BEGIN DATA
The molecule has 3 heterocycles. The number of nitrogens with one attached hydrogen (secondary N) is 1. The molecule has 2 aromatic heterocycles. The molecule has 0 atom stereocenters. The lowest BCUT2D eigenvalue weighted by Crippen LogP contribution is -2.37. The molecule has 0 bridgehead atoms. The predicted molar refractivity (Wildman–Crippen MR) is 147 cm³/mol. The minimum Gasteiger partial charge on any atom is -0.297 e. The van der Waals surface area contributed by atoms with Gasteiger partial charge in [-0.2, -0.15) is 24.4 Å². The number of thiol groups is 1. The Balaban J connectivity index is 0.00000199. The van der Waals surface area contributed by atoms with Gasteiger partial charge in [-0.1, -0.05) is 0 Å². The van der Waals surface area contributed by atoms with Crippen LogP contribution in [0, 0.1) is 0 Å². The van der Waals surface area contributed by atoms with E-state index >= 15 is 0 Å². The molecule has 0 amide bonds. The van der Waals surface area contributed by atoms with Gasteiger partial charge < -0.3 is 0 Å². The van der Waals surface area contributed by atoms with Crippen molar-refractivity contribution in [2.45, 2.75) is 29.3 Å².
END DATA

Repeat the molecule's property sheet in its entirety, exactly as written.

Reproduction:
The molecule has 3 heterocycles. The number of nitrogens with one attached hydrogen (secondary N) is 1. The molecule has 2 aromatic heterocycles. The molecule has 0 atom stereocenters. The lowest BCUT2D eigenvalue weighted by Crippen LogP contribution is -2.37. The molecule has 0 bridgehead atoms. The predicted molar refractivity (Wildman–Crippen MR) is 147 cm³/mol. The minimum Gasteiger partial charge on any atom is -0.297 e. The van der Waals surface area contributed by atoms with Gasteiger partial charge in [-0.2, -0.15) is 24.4 Å². The number of thiol groups is 1. The Balaban J connectivity index is 0.00000199. The van der Waals surface area contributed by atoms with Gasteiger partial charge in [-0.1, -0.05) is 0 Å². The van der Waals surface area contributed by atoms with Crippen LogP contribution in [0, 0.1) is 0 Å². The van der Waals surface area contributed by atoms with E-state index >= 15 is 0 Å². The molecule has 0 amide bonds. The van der Waals surface area contributed by atoms with Gasteiger partial charge < -0.3 is 0 Å². The van der Waals surface area contributed by atoms with Crippen molar-refractivity contribution in [2.45, 2.75) is 29.3 Å².